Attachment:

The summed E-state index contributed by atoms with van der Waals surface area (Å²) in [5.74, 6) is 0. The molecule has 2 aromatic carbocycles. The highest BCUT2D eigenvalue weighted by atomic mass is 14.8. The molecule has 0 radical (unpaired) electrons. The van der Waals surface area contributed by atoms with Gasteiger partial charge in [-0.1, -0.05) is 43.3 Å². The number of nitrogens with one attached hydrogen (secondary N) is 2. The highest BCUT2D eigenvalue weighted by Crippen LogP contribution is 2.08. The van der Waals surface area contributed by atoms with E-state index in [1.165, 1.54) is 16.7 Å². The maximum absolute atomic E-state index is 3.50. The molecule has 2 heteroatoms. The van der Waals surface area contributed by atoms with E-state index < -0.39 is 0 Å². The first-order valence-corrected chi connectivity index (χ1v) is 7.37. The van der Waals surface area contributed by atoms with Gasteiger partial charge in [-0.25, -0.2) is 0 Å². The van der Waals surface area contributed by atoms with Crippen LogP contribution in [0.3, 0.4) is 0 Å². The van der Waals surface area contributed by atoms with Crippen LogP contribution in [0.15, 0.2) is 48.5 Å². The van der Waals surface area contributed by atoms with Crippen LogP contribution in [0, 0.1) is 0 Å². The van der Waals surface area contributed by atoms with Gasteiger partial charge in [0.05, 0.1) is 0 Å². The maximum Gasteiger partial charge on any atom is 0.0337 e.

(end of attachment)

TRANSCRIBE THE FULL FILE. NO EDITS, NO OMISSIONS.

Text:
The summed E-state index contributed by atoms with van der Waals surface area (Å²) in [5.74, 6) is 0. The molecule has 2 aromatic carbocycles. The highest BCUT2D eigenvalue weighted by atomic mass is 14.8. The molecule has 0 radical (unpaired) electrons. The van der Waals surface area contributed by atoms with Gasteiger partial charge in [-0.1, -0.05) is 43.3 Å². The number of nitrogens with one attached hydrogen (secondary N) is 2. The highest BCUT2D eigenvalue weighted by Crippen LogP contribution is 2.08. The van der Waals surface area contributed by atoms with E-state index in [1.165, 1.54) is 16.7 Å². The maximum absolute atomic E-state index is 3.50. The molecule has 2 heteroatoms. The van der Waals surface area contributed by atoms with E-state index < -0.39 is 0 Å². The first-order valence-corrected chi connectivity index (χ1v) is 7.37. The van der Waals surface area contributed by atoms with Gasteiger partial charge in [-0.25, -0.2) is 0 Å². The van der Waals surface area contributed by atoms with Crippen LogP contribution in [0.3, 0.4) is 0 Å². The van der Waals surface area contributed by atoms with Crippen LogP contribution in [0.15, 0.2) is 48.5 Å². The van der Waals surface area contributed by atoms with Crippen LogP contribution in [0, 0.1) is 0 Å². The van der Waals surface area contributed by atoms with Gasteiger partial charge in [0.05, 0.1) is 0 Å². The maximum Gasteiger partial charge on any atom is 0.0337 e.